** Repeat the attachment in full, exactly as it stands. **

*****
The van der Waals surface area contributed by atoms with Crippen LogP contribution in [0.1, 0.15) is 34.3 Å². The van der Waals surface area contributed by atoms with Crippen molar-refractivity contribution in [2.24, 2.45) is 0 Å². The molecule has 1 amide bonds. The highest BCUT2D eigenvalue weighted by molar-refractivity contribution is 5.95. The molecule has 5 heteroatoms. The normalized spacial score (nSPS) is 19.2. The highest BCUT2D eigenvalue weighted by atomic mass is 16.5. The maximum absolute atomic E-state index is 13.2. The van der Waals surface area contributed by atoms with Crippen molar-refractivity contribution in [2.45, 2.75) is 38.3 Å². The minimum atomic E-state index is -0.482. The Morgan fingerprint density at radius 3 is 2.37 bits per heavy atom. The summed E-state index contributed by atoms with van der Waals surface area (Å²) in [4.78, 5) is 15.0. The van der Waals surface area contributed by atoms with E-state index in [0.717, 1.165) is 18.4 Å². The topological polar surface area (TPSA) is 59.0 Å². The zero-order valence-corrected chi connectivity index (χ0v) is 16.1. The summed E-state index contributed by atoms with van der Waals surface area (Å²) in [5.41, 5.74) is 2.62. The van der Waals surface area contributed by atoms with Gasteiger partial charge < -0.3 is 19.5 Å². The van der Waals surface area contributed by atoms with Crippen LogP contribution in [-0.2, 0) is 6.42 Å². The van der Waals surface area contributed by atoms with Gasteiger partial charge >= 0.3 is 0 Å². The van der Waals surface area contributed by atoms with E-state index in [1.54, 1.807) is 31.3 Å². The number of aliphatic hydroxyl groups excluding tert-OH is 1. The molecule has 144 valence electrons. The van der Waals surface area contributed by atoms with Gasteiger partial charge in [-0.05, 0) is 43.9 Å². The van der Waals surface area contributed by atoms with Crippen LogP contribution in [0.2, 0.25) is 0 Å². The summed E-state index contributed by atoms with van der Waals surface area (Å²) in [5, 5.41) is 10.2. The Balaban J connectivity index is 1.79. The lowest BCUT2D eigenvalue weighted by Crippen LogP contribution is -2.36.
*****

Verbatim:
The van der Waals surface area contributed by atoms with Crippen LogP contribution in [0.1, 0.15) is 34.3 Å². The van der Waals surface area contributed by atoms with Crippen molar-refractivity contribution in [2.24, 2.45) is 0 Å². The molecule has 1 amide bonds. The highest BCUT2D eigenvalue weighted by molar-refractivity contribution is 5.95. The molecule has 5 heteroatoms. The normalized spacial score (nSPS) is 19.2. The highest BCUT2D eigenvalue weighted by atomic mass is 16.5. The maximum absolute atomic E-state index is 13.2. The van der Waals surface area contributed by atoms with Crippen molar-refractivity contribution in [2.45, 2.75) is 38.3 Å². The minimum atomic E-state index is -0.482. The Morgan fingerprint density at radius 3 is 2.37 bits per heavy atom. The summed E-state index contributed by atoms with van der Waals surface area (Å²) in [4.78, 5) is 15.0. The van der Waals surface area contributed by atoms with E-state index in [0.717, 1.165) is 18.4 Å². The topological polar surface area (TPSA) is 59.0 Å². The zero-order valence-corrected chi connectivity index (χ0v) is 16.1. The summed E-state index contributed by atoms with van der Waals surface area (Å²) in [5.41, 5.74) is 2.62. The van der Waals surface area contributed by atoms with Gasteiger partial charge < -0.3 is 19.5 Å². The van der Waals surface area contributed by atoms with Crippen LogP contribution in [-0.2, 0) is 6.42 Å². The van der Waals surface area contributed by atoms with Gasteiger partial charge >= 0.3 is 0 Å². The van der Waals surface area contributed by atoms with E-state index in [1.54, 1.807) is 31.3 Å². The number of aliphatic hydroxyl groups excluding tert-OH is 1. The molecule has 144 valence electrons. The van der Waals surface area contributed by atoms with Gasteiger partial charge in [-0.05, 0) is 43.9 Å². The van der Waals surface area contributed by atoms with Crippen LogP contribution in [0.2, 0.25) is 0 Å². The summed E-state index contributed by atoms with van der Waals surface area (Å²) in [5, 5.41) is 10.2. The Balaban J connectivity index is 1.79. The lowest BCUT2D eigenvalue weighted by Crippen LogP contribution is -2.36.